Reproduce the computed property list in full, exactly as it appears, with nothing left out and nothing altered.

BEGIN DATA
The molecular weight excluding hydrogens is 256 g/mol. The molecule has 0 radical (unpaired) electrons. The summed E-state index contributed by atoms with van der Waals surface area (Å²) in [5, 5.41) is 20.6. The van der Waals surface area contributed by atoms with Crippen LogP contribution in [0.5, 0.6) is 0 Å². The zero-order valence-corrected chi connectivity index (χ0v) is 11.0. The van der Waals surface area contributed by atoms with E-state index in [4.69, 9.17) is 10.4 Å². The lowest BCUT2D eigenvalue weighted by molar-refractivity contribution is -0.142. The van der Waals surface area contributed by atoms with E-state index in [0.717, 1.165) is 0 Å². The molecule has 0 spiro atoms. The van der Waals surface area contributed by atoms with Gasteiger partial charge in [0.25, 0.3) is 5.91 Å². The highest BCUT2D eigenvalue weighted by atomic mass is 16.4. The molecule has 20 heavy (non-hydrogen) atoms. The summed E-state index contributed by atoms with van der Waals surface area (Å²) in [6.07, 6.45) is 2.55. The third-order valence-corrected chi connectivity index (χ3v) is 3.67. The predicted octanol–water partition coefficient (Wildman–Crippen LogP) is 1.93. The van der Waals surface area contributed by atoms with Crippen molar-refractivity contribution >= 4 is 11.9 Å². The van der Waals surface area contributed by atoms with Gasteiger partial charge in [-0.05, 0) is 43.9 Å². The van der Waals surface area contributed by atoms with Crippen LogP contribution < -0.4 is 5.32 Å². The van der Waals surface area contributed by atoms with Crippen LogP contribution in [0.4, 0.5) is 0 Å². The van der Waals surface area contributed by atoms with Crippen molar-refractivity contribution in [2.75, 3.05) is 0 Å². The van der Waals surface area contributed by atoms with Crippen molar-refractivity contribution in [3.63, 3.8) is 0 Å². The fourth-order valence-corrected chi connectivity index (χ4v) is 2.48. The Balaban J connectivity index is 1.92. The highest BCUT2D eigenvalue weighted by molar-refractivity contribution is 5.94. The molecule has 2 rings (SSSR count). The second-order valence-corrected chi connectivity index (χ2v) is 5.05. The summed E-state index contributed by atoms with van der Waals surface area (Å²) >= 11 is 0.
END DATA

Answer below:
The molecular weight excluding hydrogens is 256 g/mol. The molecule has 0 radical (unpaired) electrons. The summed E-state index contributed by atoms with van der Waals surface area (Å²) in [5, 5.41) is 20.6. The van der Waals surface area contributed by atoms with Crippen LogP contribution in [0.5, 0.6) is 0 Å². The zero-order valence-corrected chi connectivity index (χ0v) is 11.0. The van der Waals surface area contributed by atoms with E-state index in [4.69, 9.17) is 10.4 Å². The lowest BCUT2D eigenvalue weighted by molar-refractivity contribution is -0.142. The van der Waals surface area contributed by atoms with E-state index in [0.717, 1.165) is 0 Å². The molecule has 0 spiro atoms. The van der Waals surface area contributed by atoms with Gasteiger partial charge in [0.25, 0.3) is 5.91 Å². The highest BCUT2D eigenvalue weighted by atomic mass is 16.4. The molecule has 20 heavy (non-hydrogen) atoms. The summed E-state index contributed by atoms with van der Waals surface area (Å²) in [6.07, 6.45) is 2.55. The third-order valence-corrected chi connectivity index (χ3v) is 3.67. The predicted octanol–water partition coefficient (Wildman–Crippen LogP) is 1.93. The van der Waals surface area contributed by atoms with Crippen molar-refractivity contribution >= 4 is 11.9 Å². The van der Waals surface area contributed by atoms with Gasteiger partial charge in [-0.05, 0) is 43.9 Å². The van der Waals surface area contributed by atoms with Crippen LogP contribution < -0.4 is 5.32 Å². The van der Waals surface area contributed by atoms with Crippen LogP contribution in [0.4, 0.5) is 0 Å². The van der Waals surface area contributed by atoms with Crippen molar-refractivity contribution in [2.75, 3.05) is 0 Å². The van der Waals surface area contributed by atoms with Crippen molar-refractivity contribution in [3.63, 3.8) is 0 Å². The fourth-order valence-corrected chi connectivity index (χ4v) is 2.48. The Balaban J connectivity index is 1.92. The highest BCUT2D eigenvalue weighted by molar-refractivity contribution is 5.94. The molecule has 2 rings (SSSR count). The second-order valence-corrected chi connectivity index (χ2v) is 5.05. The summed E-state index contributed by atoms with van der Waals surface area (Å²) >= 11 is 0.